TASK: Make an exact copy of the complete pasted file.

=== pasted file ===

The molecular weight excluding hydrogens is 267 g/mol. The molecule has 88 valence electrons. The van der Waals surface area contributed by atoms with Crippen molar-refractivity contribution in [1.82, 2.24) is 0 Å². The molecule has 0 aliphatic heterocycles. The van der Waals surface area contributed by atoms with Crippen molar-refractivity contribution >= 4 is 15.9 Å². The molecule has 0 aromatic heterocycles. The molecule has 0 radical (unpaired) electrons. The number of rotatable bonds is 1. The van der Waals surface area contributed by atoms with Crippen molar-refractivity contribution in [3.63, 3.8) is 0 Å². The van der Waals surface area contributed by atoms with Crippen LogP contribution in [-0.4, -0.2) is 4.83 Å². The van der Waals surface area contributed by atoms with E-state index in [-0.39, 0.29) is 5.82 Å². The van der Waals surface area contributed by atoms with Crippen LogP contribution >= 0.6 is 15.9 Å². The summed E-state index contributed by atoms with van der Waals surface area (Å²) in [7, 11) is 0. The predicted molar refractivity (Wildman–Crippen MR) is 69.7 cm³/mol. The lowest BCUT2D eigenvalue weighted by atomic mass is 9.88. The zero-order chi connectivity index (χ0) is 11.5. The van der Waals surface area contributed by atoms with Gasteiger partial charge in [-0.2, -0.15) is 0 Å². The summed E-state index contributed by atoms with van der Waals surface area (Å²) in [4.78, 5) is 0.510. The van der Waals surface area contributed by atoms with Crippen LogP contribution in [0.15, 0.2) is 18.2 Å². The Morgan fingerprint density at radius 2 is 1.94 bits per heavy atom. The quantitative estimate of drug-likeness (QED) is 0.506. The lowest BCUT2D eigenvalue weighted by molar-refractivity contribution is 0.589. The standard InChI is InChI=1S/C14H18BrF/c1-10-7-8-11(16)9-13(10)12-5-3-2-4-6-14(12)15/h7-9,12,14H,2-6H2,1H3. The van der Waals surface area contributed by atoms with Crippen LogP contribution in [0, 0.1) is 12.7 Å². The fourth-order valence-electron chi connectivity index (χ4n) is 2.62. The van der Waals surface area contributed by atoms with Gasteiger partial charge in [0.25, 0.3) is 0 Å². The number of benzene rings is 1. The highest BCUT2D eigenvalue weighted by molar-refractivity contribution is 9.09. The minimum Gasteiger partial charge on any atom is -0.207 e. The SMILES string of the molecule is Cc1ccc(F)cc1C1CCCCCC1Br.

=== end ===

The molecular weight excluding hydrogens is 267 g/mol. The molecule has 88 valence electrons. The van der Waals surface area contributed by atoms with Crippen molar-refractivity contribution in [1.82, 2.24) is 0 Å². The molecule has 0 aliphatic heterocycles. The van der Waals surface area contributed by atoms with Crippen molar-refractivity contribution >= 4 is 15.9 Å². The molecule has 0 aromatic heterocycles. The molecule has 0 radical (unpaired) electrons. The number of rotatable bonds is 1. The van der Waals surface area contributed by atoms with Crippen molar-refractivity contribution in [3.63, 3.8) is 0 Å². The van der Waals surface area contributed by atoms with Crippen LogP contribution in [-0.4, -0.2) is 4.83 Å². The van der Waals surface area contributed by atoms with E-state index in [-0.39, 0.29) is 5.82 Å². The van der Waals surface area contributed by atoms with Crippen LogP contribution >= 0.6 is 15.9 Å². The summed E-state index contributed by atoms with van der Waals surface area (Å²) in [7, 11) is 0. The predicted molar refractivity (Wildman–Crippen MR) is 69.7 cm³/mol. The lowest BCUT2D eigenvalue weighted by atomic mass is 9.88. The zero-order chi connectivity index (χ0) is 11.5. The van der Waals surface area contributed by atoms with Gasteiger partial charge in [-0.2, -0.15) is 0 Å². The summed E-state index contributed by atoms with van der Waals surface area (Å²) in [4.78, 5) is 0.510. The van der Waals surface area contributed by atoms with Crippen LogP contribution in [0.15, 0.2) is 18.2 Å². The Morgan fingerprint density at radius 2 is 1.94 bits per heavy atom. The quantitative estimate of drug-likeness (QED) is 0.506. The lowest BCUT2D eigenvalue weighted by molar-refractivity contribution is 0.589. The standard InChI is InChI=1S/C14H18BrF/c1-10-7-8-11(16)9-13(10)12-5-3-2-4-6-14(12)15/h7-9,12,14H,2-6H2,1H3. The van der Waals surface area contributed by atoms with Crippen LogP contribution in [0, 0.1) is 12.7 Å². The fourth-order valence-electron chi connectivity index (χ4n) is 2.62. The van der Waals surface area contributed by atoms with Gasteiger partial charge in [0.25, 0.3) is 0 Å². The number of benzene rings is 1. The highest BCUT2D eigenvalue weighted by molar-refractivity contribution is 9.09. The minimum Gasteiger partial charge on any atom is -0.207 e. The SMILES string of the molecule is Cc1ccc(F)cc1C1CCCCCC1Br.